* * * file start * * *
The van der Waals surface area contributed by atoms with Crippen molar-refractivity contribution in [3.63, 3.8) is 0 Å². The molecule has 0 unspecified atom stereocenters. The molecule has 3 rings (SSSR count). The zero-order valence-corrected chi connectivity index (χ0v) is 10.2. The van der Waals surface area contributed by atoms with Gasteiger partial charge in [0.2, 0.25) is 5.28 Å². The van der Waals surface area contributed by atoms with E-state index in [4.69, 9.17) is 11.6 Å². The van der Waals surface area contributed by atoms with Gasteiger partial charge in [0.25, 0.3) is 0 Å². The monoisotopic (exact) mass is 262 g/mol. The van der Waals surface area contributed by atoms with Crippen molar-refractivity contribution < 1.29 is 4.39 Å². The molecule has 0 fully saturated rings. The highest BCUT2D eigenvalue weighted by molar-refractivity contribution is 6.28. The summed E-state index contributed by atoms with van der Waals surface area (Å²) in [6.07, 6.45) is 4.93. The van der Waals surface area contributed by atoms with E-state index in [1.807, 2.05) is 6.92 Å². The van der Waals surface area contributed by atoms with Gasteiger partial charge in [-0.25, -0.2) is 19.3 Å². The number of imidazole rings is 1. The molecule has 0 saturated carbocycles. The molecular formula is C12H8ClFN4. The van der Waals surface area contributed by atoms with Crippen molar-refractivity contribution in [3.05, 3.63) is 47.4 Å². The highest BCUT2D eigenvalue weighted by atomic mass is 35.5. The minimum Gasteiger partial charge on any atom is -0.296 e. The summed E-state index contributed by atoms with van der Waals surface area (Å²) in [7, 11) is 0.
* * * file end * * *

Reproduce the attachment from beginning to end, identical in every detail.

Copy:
The van der Waals surface area contributed by atoms with Crippen molar-refractivity contribution in [3.63, 3.8) is 0 Å². The molecule has 0 unspecified atom stereocenters. The molecule has 3 rings (SSSR count). The zero-order valence-corrected chi connectivity index (χ0v) is 10.2. The van der Waals surface area contributed by atoms with Gasteiger partial charge in [0.2, 0.25) is 5.28 Å². The van der Waals surface area contributed by atoms with E-state index in [4.69, 9.17) is 11.6 Å². The van der Waals surface area contributed by atoms with Gasteiger partial charge in [0.25, 0.3) is 0 Å². The monoisotopic (exact) mass is 262 g/mol. The van der Waals surface area contributed by atoms with Crippen molar-refractivity contribution < 1.29 is 4.39 Å². The molecule has 0 fully saturated rings. The highest BCUT2D eigenvalue weighted by molar-refractivity contribution is 6.28. The summed E-state index contributed by atoms with van der Waals surface area (Å²) in [6.07, 6.45) is 4.93. The van der Waals surface area contributed by atoms with E-state index in [1.807, 2.05) is 6.92 Å². The van der Waals surface area contributed by atoms with Gasteiger partial charge in [-0.25, -0.2) is 19.3 Å². The number of imidazole rings is 1. The molecule has 0 saturated carbocycles. The molecular formula is C12H8ClFN4. The van der Waals surface area contributed by atoms with Crippen molar-refractivity contribution in [3.05, 3.63) is 47.4 Å². The highest BCUT2D eigenvalue weighted by atomic mass is 35.5. The minimum Gasteiger partial charge on any atom is -0.296 e. The summed E-state index contributed by atoms with van der Waals surface area (Å²) in [7, 11) is 0.